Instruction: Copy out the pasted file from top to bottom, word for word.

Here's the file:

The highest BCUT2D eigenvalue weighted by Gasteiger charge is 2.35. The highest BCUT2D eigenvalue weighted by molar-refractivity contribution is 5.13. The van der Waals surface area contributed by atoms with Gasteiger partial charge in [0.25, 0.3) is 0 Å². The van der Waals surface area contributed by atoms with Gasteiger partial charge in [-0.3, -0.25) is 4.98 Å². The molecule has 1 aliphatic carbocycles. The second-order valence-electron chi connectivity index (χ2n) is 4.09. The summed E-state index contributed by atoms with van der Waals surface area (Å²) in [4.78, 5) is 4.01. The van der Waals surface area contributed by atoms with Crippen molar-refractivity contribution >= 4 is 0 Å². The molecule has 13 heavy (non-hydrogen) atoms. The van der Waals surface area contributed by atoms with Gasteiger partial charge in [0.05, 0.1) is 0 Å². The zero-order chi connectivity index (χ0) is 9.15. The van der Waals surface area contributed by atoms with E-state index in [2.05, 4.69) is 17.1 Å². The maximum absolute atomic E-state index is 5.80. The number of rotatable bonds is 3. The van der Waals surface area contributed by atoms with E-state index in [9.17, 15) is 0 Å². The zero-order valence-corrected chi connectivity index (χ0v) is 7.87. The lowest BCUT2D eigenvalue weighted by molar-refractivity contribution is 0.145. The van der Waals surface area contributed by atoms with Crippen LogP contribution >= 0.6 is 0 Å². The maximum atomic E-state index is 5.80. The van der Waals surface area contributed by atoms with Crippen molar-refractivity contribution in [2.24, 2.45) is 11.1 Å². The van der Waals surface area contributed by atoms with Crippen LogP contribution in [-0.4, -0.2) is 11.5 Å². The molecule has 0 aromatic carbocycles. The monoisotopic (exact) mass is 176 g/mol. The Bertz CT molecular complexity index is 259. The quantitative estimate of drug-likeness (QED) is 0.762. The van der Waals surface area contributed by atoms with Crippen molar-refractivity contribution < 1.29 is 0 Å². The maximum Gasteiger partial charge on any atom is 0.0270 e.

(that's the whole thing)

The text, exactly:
The highest BCUT2D eigenvalue weighted by Gasteiger charge is 2.35. The highest BCUT2D eigenvalue weighted by molar-refractivity contribution is 5.13. The van der Waals surface area contributed by atoms with Gasteiger partial charge in [0.25, 0.3) is 0 Å². The van der Waals surface area contributed by atoms with Gasteiger partial charge in [-0.3, -0.25) is 4.98 Å². The molecule has 1 aliphatic carbocycles. The second-order valence-electron chi connectivity index (χ2n) is 4.09. The summed E-state index contributed by atoms with van der Waals surface area (Å²) in [4.78, 5) is 4.01. The van der Waals surface area contributed by atoms with Crippen molar-refractivity contribution >= 4 is 0 Å². The molecule has 13 heavy (non-hydrogen) atoms. The van der Waals surface area contributed by atoms with Gasteiger partial charge in [0.05, 0.1) is 0 Å². The zero-order chi connectivity index (χ0) is 9.15. The van der Waals surface area contributed by atoms with E-state index in [2.05, 4.69) is 17.1 Å². The maximum absolute atomic E-state index is 5.80. The number of rotatable bonds is 3. The van der Waals surface area contributed by atoms with E-state index in [9.17, 15) is 0 Å². The zero-order valence-corrected chi connectivity index (χ0v) is 7.87. The lowest BCUT2D eigenvalue weighted by molar-refractivity contribution is 0.145. The van der Waals surface area contributed by atoms with Crippen LogP contribution >= 0.6 is 0 Å². The maximum atomic E-state index is 5.80. The van der Waals surface area contributed by atoms with Crippen molar-refractivity contribution in [2.24, 2.45) is 11.1 Å². The van der Waals surface area contributed by atoms with Crippen LogP contribution in [-0.4, -0.2) is 11.5 Å². The molecule has 0 aromatic carbocycles. The monoisotopic (exact) mass is 176 g/mol. The Bertz CT molecular complexity index is 259. The quantitative estimate of drug-likeness (QED) is 0.762. The van der Waals surface area contributed by atoms with Crippen molar-refractivity contribution < 1.29 is 0 Å². The maximum Gasteiger partial charge on any atom is 0.0270 e.